Everyone else that knows 1984 in one form or another carry on from here. The original novel by George Orwell published in 1949 and paints a picture of a dystopian future where the world is controlled by three totalitarian regimes constantly fighting each other in order to keep their populations under control. The scary thing about the book is how much has now come to pass. Draconian restrictive laws passed as part of the ongoing ‘war against terror’, permanent surveillance, on London buses, for example, there are usually 15 CCTV cameras constantly recording, and Guantanamo Bay, where people disappear for years at a time then eventually emerge when they have been ‘interrogated’ – Miniluv anyone? Heck, we’ve even got televisions that monitor our movements. However, after a first reading of the book, there is a problem with the text. It is basically split into two sections. A long part that is mainly in the first person and records Smith’s increasing dissatisfaction with the regime and culminating with – seriously if you don’t know the story, stop reading this now – his and Julia’s arrest. This leads to the second section, Smith’s time in the ministry of Love. The issue for me is that the first part is actually not that exciting. Orwell quickly establishes Smith’s life in Airstrip One. He then brings in Winston’s relationships with Julia and O’Brien but in reality, not that much happens. The second section is much stronger both in story and writing and is definitely the more fascinating part of the book.

Having said that, the Tower Theatre Company under Director Angharad Ormond have put together a really good version of 1984 which takes the audience into the world of Airstrip One from the moment they arrive to be greeted by boiler suit wearing comrades, tannoy announcements and the ubiquitous “Big Brother is Watching You” poster which seems to be everywhere. This carries on inside and right up until you take your seat. The overall production works really well and, Act II, in particular, is horribly absorbing to the point where during the Room 101 scene I wanted to look away but couldn’t move my eyes from the events going on in front of me. The technical side of the production is exceptional with Michael Bettell and Max Batty’s set, Sam Jones costumes, Colin Guthrie’s sound, Rob Irvine’s lighting and the video design of Max Batty all creating a realistic Airstrip One for the sixteen-strong cast to inhabit.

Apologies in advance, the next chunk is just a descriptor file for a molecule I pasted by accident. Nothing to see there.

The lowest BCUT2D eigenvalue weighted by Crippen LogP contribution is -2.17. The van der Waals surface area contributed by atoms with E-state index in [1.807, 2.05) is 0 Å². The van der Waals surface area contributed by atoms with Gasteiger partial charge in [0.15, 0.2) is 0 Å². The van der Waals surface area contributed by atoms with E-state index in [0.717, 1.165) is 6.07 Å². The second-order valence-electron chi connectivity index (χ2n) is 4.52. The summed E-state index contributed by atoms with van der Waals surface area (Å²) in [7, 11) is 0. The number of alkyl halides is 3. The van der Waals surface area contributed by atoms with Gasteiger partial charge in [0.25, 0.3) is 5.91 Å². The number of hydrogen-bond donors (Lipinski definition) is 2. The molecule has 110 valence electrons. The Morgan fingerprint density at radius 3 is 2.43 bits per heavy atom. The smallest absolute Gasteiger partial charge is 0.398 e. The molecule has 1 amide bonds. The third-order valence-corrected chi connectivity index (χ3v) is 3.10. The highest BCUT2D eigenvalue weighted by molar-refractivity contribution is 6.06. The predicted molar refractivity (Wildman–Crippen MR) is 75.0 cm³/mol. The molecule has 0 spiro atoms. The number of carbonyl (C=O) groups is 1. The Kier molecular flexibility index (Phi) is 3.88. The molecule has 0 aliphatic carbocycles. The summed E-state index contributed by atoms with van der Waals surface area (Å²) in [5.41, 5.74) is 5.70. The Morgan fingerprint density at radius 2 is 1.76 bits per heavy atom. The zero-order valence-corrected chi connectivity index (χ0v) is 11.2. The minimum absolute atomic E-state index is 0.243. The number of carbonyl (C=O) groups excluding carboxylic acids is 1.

Among the actors, all three principles were nicely done. Paul Graves’ Winston is a real everyman in appearance and, although he seemed slightly young looking, considering Smith’s age in the book, he really pulled off every aspect of Smith’s character and experiences successfully. Paul is at his best in the scenes with Martin South as O’Brien. Martin is perfect as O’Brien. Tall, imposing, urbane, and utterly terrifying in his logic. His explanations for ‘wishing to ‘cure’ Smith are delivered with a wonderful sense of explaining something simple to someone not very bright but who you are trying to help.

All in all, this production of 1984 really delivers. Whilst the first act seems a trifle long, the production is totally saved by the intensity and believability of Act II the scenes of which are still with me as I write this. Highly recommended.

4 stars

Review by Terry Eastham

April 1984. Under constant surveillance and the watchful eye of Big Brother, Winston Smith rewrites history for The Ministry of Truth. Individuality and free thought are prohibited but Winston privately rebels against the regime and starts a secret love affair with a dark-haired girl. Can they bring down the party and can love ever conquer?

1984 by George Orwell
adapted by Matthew Dunster
Directed by Angharad Ormond
Wednesday 28th February to Saturday 3rd March and Tuesday 6th to Saturday 10th March 2018
Theatro Technis, Camden Town